‘Every Game You Like Is Built on the Backs of Workers.’ Video Game Creators Are Burned Out and Desperate for Change

Spending on video games and related equipment reached an all-time high last year, with Americans shelling out $42 billion to immerse themselves in virtual worlds where they can steal cars, shoot cowboys, and fight Nazis with abandon. But as tens of thousands of video game fans and creators gather in Los Angeles this week for…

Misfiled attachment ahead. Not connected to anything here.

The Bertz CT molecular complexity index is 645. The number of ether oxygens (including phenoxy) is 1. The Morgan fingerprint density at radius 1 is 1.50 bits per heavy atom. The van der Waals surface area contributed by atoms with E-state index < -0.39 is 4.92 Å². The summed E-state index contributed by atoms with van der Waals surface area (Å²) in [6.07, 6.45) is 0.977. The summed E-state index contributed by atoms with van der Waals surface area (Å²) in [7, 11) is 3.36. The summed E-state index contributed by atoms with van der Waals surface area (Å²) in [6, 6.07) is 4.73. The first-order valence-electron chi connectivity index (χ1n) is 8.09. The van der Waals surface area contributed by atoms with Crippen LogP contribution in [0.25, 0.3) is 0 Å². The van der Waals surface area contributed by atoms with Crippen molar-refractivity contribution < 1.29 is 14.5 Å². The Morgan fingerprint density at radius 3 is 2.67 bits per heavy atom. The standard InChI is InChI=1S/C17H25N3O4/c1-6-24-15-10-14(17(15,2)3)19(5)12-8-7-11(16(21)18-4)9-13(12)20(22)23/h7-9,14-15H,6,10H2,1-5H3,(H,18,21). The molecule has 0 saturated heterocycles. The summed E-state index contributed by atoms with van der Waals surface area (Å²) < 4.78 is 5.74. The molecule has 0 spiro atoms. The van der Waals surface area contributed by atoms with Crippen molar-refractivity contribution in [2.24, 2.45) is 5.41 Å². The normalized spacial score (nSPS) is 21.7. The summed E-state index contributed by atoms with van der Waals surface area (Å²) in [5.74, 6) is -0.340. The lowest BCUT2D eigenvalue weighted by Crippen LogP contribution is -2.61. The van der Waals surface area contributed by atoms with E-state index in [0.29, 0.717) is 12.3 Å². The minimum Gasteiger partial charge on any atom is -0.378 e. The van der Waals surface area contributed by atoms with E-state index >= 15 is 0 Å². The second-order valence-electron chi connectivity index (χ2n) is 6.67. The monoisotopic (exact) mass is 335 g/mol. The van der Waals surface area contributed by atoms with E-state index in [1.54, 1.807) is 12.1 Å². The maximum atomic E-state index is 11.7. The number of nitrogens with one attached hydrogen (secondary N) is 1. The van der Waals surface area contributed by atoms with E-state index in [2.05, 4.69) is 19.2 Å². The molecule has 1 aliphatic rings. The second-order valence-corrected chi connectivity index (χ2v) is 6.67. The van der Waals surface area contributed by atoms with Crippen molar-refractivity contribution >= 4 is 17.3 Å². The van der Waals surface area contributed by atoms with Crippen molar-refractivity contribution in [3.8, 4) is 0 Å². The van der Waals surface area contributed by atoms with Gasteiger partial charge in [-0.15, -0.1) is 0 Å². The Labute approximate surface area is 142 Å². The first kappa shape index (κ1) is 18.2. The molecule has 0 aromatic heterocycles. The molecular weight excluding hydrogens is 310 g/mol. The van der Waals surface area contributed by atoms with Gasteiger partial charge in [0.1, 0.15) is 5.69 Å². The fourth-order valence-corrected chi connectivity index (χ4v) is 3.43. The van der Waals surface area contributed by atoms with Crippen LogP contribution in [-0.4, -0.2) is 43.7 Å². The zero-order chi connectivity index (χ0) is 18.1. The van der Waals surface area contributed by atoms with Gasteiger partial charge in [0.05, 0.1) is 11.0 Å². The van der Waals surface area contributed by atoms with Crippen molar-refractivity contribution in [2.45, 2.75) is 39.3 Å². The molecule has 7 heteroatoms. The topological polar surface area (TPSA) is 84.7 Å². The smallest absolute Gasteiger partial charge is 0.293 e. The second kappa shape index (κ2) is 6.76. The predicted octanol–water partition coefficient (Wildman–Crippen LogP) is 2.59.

Spending on video games and related equipment reached an all-time high last year, with Americans shelling out $42 billion to immerse themselves in virtual worlds where they can steal cars, shoot cowboys, and fight Nazis with abandon. But as tens of thousands of video game fans and creators gather in Los Angeles this week for the Electronic Entertainment Expo, more commonly known as E3, a difficult truth about the gaming industry is beginning to emerge: what’s seen by outsiders as a fun, creative business is becoming psychologically and financially unbearable for those working in it.Related“Every game you like is built on the backs of workers,” says Nathan Allen Ortega, 34, who thought he found his dream job when Telltale Games offered him a position as a community and video manager in 2015. Ortega was such a Telltale enthusiast that he used to participate in cosplay—the practice of dressing up as a particular character for events—as Rhys Strongfork, one of the main heroes in the company’s Tales from the Borderlands. So it was an easy decision to pack up his stuff in Texas and relocate near the company’s headquarters in San Rafael, California. But he was soon so stressed out by work that he developed an ulcer and started coughing up blood.Part of the problem, Ortega says, was that executives would order up game changes at the last minute, sending developers into overdrive, which then led to inferior products. This made Ortega’s job of marketing the game even more difficult. “I was working with compromised games made by people killing themselves to get them out the door month after month after month,” he says. Both his doctor and therapist advised him to quit, but he stuck around until Telltale laid off 25 percent of its staff, including Ortega, in 2017. Telltale shut down permanently in October of 2018 and laid off 250 employees after it failed to secure more funding. The company was then sued by both its co-founder and by one of its former employees. (Records for the first lawsuit were sealed to protect confidential information, and the second lawsuit was dismissed in early February. Lawyers for Telltale did not return TIME’s requests for comment.)The nightmare hours and job uncertainty at Telltale are by no means unique in the game industry, according to 10 video game workers who spoke to TIME. “There’s a belief in the games industry that working in it is a privilege, and that you should be willing to do whatever it takes to stay there,” says Emily Grace Buck, a former narrative designer at Telltale. “The most important thing to remember is that it’s not every single game studio that’s functioning like this, but this is the vast majority, this is normal for this industry.” Indeed, the chief executive of Rockstar Games, publisher of the hugely popular Red Dead Redemption 2, bragged in an interview last year that people there were working 100-hour weeks to finish that game in time for its scheduled release date. Another top gaming company, Activision Blizzard, said in February it was cutting 800 jobs even as it reported record 2018 revenues of $7.5 billion.Games creators face other serious challenges, too. In early May, 150 workers walked out at Riot Games, which publishes League of Legends, saying that the company was not doing enough to respond to repeated allegations of sexism. One developer for Mortal Kombat 11 recently told gaming site Kotaku that he was diagnosed with PTSD after working on the extravagantly violent and gory fighting game.Riot said in a statement that it supported the employees who made their voices heard during the walkout, and that it would “continue to listen to Rioters regarding all things, including their thoughts on arbitration.” Once the active litigation is resolved, the company will give employees the choice to opt-out of mandatory arbitration for sexual harassment claims, a spokesperson said. Activision provided a statement it had shared when it announced its layoffs in February, and said that it had not met its goals for growth and was increasing investment in its biggest franchises. Neither Rockstar nor NetherRealm, which makes Mortal Kombat, returned requests for comment.Like the software industry more broadly, the gaming world is known for “crunch,” the period just before a launch when workers are expected to put in 100-hour weeks with no extra pay. In decades past, especially for console games, that crunch period was typically limited to the weeks before a game’s release date. But conditions are worsening in part because the underlying technology powering video ga
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